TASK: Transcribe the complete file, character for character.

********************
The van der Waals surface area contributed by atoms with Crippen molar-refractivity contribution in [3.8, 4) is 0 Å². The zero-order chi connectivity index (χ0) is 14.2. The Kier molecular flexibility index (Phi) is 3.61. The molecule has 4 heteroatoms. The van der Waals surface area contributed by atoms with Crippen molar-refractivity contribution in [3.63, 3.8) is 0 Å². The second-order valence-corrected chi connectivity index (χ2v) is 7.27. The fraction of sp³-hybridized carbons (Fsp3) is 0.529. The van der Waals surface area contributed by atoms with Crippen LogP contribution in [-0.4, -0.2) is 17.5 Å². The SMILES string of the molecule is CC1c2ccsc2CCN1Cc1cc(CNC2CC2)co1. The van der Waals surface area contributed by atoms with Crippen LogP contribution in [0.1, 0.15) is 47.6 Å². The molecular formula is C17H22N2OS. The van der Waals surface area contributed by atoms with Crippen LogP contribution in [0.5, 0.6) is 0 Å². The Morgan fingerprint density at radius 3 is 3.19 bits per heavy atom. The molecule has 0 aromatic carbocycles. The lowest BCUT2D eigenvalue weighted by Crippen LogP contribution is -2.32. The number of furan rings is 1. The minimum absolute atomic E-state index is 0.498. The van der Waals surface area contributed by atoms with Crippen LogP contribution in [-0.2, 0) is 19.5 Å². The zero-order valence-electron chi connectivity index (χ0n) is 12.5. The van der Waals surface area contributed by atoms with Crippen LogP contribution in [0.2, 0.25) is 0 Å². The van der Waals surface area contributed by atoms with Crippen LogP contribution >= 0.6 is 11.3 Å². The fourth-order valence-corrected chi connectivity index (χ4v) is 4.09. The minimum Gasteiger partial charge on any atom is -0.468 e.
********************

The van der Waals surface area contributed by atoms with Crippen molar-refractivity contribution in [3.8, 4) is 0 Å². The zero-order chi connectivity index (χ0) is 14.2. The Kier molecular flexibility index (Phi) is 3.61. The molecule has 4 heteroatoms. The van der Waals surface area contributed by atoms with Crippen molar-refractivity contribution in [3.63, 3.8) is 0 Å². The second-order valence-corrected chi connectivity index (χ2v) is 7.27. The fraction of sp³-hybridized carbons (Fsp3) is 0.529. The van der Waals surface area contributed by atoms with Crippen LogP contribution in [-0.4, -0.2) is 17.5 Å². The SMILES string of the molecule is CC1c2ccsc2CCN1Cc1cc(CNC2CC2)co1. The van der Waals surface area contributed by atoms with Crippen LogP contribution in [0.1, 0.15) is 47.6 Å². The molecular formula is C17H22N2OS. The van der Waals surface area contributed by atoms with Crippen LogP contribution in [0.5, 0.6) is 0 Å². The Morgan fingerprint density at radius 3 is 3.19 bits per heavy atom. The molecule has 0 aromatic carbocycles. The lowest BCUT2D eigenvalue weighted by Crippen LogP contribution is -2.32. The number of furan rings is 1. The minimum absolute atomic E-state index is 0.498. The van der Waals surface area contributed by atoms with Crippen LogP contribution in [-0.2, 0) is 19.5 Å². The zero-order valence-electron chi connectivity index (χ0n) is 12.5. The van der Waals surface area contributed by atoms with Crippen LogP contribution in [0.2, 0.25) is 0 Å². The van der Waals surface area contributed by atoms with Crippen LogP contribution >= 0.6 is 11.3 Å². The fourth-order valence-corrected chi connectivity index (χ4v) is 4.09. The minimum Gasteiger partial charge on any atom is -0.468 e.